Ruby Journal

How to Setup Rails App With Puma and NGINX

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In this tutorial, I’ll walk you through the concept behind using puma + NGINX, plus thorough instructions on setting them up on CentOS and Ubuntu.

Concept

Many people who come from the old Apache HTTPd day often ask me how reverse proxy + web server work?

“It’s different paradigm”

Reverse proxy software (such as Varnish or NGINX) would acts as a load balancer that routes all external requests to a pool of web apps. The below diagram depicts simply how it works:

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                                           +---> web app process 1 --> threads
                                           |
[requests] <------>  [reverse proxy server]  --+---> web app process 2 --> threads
                                           |
                                           +---> web app process 3 --> threads

In constrast to Apache way, which is depicted below:

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                +--- web process fork
                |
[requests] ------>  +--- web process fork
                |
                +--- web process fork

in which Apache HTTPd will act as both load balancer that route request to only 1 dedicated web app and automatically tell itself to fork more processes to meet demand.

I am NOT going to dwelve into which way is better than which. My 5cent on this is, reverse proxy + web server is new way to do things, it offers distinct advantages on scalability on multi-tenancy scenario. In which you could up-scale and down-scale more web processes on demand without affecting other apps. The downside is you have to deal with process monitoring which requires understanding of UNIX processes.

Installation

puma

puma is a multi-threaded high performance webserver written in Ruby. It is new in the market yet it has gained lots of traction. It can be used to server any ruby web app that support rack such as Sinatra or Ruby On Rails.

As a first class Ruby project, you could install puma via RubyGems.

With Rails 3+ app, simply append to Gemfile:

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gem 'puma', '~> 2.3.2'

then bundle install

You can now start your app with puma with rails s. You should see output if it is started correctly:

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Puma starting in single mode...
* Version 2.3.2, codename: Delicious Thin Mints
* Min threads: 0, max threads: 16
* Environment: development
...

NGINX

NGINX is utilised as reverse proxy server for its HttpProxyModule could perform proxy passing request to many virtual hosts.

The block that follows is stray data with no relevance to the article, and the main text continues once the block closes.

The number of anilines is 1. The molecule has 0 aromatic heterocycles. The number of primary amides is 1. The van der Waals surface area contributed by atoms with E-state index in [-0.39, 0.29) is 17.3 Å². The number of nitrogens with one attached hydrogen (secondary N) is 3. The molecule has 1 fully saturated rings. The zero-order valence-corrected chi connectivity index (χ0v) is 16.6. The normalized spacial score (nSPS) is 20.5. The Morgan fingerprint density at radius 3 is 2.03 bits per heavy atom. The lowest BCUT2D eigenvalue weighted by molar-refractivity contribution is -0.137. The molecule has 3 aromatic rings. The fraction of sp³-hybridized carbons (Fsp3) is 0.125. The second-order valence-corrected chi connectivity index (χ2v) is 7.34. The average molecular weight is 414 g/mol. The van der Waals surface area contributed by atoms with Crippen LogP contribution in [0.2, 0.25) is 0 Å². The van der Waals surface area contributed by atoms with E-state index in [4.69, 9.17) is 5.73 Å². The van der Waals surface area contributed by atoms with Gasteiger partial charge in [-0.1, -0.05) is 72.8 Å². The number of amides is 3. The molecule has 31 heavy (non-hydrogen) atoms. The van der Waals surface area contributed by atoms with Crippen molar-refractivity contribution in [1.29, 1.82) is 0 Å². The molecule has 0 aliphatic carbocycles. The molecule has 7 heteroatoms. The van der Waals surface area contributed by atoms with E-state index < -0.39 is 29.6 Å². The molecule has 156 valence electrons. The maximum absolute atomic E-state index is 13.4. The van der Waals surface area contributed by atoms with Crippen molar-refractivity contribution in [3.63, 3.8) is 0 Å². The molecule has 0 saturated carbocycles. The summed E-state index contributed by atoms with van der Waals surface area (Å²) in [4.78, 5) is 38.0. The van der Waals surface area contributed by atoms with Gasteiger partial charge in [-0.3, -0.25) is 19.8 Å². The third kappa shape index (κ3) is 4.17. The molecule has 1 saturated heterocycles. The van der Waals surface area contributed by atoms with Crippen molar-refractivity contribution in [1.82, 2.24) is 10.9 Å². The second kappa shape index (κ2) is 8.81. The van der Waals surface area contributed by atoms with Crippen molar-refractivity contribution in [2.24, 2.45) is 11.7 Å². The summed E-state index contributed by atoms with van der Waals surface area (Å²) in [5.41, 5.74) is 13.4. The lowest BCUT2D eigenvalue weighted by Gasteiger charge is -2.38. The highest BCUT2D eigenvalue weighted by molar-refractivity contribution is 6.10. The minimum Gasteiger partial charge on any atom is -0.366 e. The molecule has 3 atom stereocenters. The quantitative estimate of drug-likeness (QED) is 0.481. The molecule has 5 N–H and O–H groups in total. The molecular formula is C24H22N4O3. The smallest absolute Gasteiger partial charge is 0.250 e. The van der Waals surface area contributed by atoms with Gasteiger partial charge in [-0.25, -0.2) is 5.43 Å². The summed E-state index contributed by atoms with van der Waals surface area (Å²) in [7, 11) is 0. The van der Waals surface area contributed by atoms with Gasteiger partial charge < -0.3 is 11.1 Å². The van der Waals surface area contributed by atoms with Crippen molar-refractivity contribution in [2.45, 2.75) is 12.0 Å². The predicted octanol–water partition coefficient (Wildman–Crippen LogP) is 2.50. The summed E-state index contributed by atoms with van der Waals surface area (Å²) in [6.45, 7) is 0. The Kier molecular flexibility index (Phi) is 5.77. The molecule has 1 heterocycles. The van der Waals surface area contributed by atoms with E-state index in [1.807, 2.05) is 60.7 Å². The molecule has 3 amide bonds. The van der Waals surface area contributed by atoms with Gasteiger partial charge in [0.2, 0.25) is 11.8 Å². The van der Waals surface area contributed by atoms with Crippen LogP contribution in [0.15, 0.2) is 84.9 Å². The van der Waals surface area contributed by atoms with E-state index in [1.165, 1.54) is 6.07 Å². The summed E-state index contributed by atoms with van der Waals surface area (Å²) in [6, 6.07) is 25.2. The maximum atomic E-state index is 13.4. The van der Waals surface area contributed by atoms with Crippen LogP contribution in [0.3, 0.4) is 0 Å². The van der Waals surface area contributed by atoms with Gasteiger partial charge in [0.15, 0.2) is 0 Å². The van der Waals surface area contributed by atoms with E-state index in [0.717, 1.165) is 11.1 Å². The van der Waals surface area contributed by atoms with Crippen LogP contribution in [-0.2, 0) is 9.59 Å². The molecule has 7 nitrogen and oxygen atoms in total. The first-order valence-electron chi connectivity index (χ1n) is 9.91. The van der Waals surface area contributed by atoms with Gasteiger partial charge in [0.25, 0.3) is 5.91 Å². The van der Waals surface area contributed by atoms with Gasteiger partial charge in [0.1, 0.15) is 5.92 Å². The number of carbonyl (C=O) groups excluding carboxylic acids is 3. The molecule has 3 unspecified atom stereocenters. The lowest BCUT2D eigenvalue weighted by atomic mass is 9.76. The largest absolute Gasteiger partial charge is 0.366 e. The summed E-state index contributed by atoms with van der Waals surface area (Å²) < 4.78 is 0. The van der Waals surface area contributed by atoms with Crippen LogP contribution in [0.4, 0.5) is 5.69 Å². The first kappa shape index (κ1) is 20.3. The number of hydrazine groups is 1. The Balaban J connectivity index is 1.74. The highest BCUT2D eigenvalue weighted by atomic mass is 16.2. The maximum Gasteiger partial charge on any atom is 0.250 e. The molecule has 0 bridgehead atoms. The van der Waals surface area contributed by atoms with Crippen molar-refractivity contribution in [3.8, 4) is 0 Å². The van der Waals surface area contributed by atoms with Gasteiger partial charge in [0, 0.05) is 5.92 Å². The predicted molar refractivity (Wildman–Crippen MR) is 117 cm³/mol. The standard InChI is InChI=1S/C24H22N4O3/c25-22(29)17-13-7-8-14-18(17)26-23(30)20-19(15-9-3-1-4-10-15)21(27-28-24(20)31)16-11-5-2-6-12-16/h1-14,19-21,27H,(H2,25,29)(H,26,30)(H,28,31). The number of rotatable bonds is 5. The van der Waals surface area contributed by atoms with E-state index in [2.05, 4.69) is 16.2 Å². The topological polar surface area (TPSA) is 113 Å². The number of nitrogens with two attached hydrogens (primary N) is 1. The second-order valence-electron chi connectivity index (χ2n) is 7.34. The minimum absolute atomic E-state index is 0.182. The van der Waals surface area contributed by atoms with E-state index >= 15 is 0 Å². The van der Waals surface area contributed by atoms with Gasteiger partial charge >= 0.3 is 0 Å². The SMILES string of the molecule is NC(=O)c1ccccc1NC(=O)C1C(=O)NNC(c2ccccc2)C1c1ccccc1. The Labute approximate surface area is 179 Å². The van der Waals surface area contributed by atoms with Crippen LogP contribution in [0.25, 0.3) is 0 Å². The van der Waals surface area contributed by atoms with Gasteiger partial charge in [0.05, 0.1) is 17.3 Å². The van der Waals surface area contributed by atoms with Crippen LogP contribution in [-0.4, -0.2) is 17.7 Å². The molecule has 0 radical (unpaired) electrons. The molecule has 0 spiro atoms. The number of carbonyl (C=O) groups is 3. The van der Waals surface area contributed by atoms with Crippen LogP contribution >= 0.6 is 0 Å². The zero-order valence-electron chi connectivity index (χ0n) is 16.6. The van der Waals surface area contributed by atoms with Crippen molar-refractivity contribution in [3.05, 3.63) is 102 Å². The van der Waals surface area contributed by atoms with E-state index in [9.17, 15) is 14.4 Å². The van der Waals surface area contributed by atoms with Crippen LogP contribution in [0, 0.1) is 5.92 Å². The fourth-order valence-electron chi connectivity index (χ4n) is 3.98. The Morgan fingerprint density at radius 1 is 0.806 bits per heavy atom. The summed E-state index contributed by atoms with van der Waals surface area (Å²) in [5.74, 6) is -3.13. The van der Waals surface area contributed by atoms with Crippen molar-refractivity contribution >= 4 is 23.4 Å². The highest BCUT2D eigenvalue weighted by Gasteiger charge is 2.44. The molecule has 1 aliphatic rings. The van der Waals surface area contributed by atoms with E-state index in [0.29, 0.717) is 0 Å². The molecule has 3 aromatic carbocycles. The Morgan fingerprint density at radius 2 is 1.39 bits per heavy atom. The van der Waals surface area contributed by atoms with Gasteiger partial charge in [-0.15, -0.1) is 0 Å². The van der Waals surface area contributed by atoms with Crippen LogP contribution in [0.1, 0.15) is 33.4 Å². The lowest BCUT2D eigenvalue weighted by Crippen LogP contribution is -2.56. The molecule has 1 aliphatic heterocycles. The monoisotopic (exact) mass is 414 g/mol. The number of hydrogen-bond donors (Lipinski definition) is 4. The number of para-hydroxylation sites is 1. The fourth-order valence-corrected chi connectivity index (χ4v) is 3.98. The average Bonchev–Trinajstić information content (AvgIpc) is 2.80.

Firstly, we need to get the software installed on our server:

CentOS 5+

Create file name /etc/yum.repos.d/nginx.repo and paste following:

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[nginx]
name=nginx repo
baseurl=http://nginx.org/packages/centos/$releasever/$basearch/
gpgcheck=0
enabled=1

Then we can install NGINX with:

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sudo yum install nginx

and the server could be started with:

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sudo /etc/init.d/nginx start

Ubuntu 12.04

The NGINX version in the Ubuntu repo is quite old (ie. 1.2.6), you could install newer version by adding the official nginx.org repo:

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sudo apt-key adv --keyserver keyserver.ubuntu.com --recv-keys ABF5BD827BD9BF62

then add following line into the end of file /etc/apt/sources.list:

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deb http://nginx.org/packages/ubuntu/ precise nginx

NOTE: If you have installed NGINX before, make sure you remove it first:

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sudo apt-get purge nginx*

then you can install the package with:

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sudo apt-get update
sudo apt-get install nginx

Once successfully installed, you could verify with:

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nginx -v
# nginx version: nginx/1.4.0

you can manually start the daemon using Upstart:

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sudo service nginx start

Configuration

Due to the differences in file locations between CentOS and Ubuntu, I divide this section into two, please read the section that match your OS.

Before continuing, there are few assumptions I would like you to be aware of:

  • You are running on Ruby 1.9.3 or newer
  • Your Rails app is 3.x or newer
  • You are running your app under RAILS_ENV=production
  • Your rails app should be placed in /var/www folder.
  • You have setup correctly all permissions and firewall settings for your environment

NGINX configuration

We are going to configure NGINX to have an upstream directive, this directive tell NGINX where to proxy parse the request to. Next we will add a virtual host and use proxy_pass directive to tell NGINX to pass the request to the pool of processes defined in upstream section.

CentOS

The very first thing I normally do is to delete all default virtual hosts files:

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sudo rm /etc/nginx/conf.d/default.conf

Next, let’s create a new host config file at /etc/nginx/conf.d/my_app.conf for our rails app, paste following:

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upstream my_app {
  server unix:///var/run/my_app.sock;
}

server {
  listen 80;
  server_name my_app_url.com; # change to match your URL
  root /var/www/my_app/public; # I assume your app is located at this location

  location / {
    proxy_pass http://my_app; # match the name of upstream directive which is defined above
    proxy_set_header Host $host;